In reaction to a quantitative impact study conducted at the end of 2002, EVCA has repeated its concerns about the New Basel Accord on banking supervision, which could have negative impact on the European private equity industry. The EVCA first issued a position statement on the Accord in February last year. Although the Accord is not due to be implemented until 2007 the deadline for the final draft is fast approaching.
The EVCA fears that if the Accord is introduced as it now stands it will increase the required level of regulatory capital for banks investing in private equity, jeopardising their commitment to the asset class. The association believes the current draft of the Accord does not adequately reflect the risks and the upside potential related to investing in private equity. With this in mind it has urged the Basel Committee to allow itself more time to develop a model for assessing the risks over an appropriate period of time.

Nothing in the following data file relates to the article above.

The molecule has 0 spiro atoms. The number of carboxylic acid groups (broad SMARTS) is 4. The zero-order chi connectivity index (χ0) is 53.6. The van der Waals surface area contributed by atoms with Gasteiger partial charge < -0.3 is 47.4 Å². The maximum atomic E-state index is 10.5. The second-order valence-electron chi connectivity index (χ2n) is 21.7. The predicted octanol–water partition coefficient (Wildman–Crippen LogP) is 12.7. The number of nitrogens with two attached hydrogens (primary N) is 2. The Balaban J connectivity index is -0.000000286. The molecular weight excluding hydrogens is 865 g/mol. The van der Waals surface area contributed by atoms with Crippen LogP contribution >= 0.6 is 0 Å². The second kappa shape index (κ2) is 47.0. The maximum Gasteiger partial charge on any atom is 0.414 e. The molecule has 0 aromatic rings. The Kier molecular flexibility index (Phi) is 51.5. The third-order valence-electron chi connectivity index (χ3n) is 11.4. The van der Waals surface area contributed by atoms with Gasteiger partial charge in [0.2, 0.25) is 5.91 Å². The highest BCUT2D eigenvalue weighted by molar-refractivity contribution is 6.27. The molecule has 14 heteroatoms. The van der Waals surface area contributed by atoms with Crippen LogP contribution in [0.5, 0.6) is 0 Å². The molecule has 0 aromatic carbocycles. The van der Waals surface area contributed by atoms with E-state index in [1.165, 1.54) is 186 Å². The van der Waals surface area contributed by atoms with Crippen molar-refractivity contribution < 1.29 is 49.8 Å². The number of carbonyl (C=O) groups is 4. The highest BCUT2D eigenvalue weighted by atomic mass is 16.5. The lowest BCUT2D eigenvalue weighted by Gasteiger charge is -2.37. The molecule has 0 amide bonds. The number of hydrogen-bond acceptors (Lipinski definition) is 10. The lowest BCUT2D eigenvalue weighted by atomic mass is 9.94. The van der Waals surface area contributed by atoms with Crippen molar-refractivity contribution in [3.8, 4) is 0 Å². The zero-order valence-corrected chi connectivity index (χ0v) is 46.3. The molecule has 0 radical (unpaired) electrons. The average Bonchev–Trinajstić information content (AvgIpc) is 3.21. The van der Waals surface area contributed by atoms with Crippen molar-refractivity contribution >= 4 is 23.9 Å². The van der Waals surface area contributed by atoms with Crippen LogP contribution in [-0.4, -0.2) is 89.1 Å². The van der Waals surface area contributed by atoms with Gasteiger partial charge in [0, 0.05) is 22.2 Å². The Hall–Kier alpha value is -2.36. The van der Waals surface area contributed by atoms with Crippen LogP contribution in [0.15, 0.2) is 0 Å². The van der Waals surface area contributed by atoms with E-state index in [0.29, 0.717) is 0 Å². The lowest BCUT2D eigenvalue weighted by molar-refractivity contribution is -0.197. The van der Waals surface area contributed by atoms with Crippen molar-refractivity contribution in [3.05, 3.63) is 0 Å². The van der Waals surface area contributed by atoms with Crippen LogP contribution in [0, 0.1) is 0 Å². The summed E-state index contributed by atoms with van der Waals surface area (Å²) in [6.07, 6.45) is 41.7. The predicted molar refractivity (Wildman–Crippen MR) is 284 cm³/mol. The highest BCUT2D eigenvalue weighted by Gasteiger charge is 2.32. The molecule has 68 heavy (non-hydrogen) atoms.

An ideal model would take into account the risk factors of the underlying portfolio companies, the fund and the venture capitalist managing the fund. However, due to the degree of diversification possible this would not be feasible so the EVCA suggests a model based on the risk of specific funds.
The EIF, Fitch Ratings and Standard & Poor’s have all begun work on assessing fund risks, taking into account track record, stage focus, vintage year, geographical diversification and peer groups. The EVCA argues this research could be included in the risk analysis framework already developed by the Basel Committee. Although it also points out that this analysis does not take into account the upside of investments in private equity.
EVCA has recommended that the Committee begin a consultation with banks that have invested in private equity and the private equity industry itself. This would lead to further study of technical aspects such as different approaches to risk analysis and the commencement of a grandfathering period in 2007. See EVCJ September 2002, p36.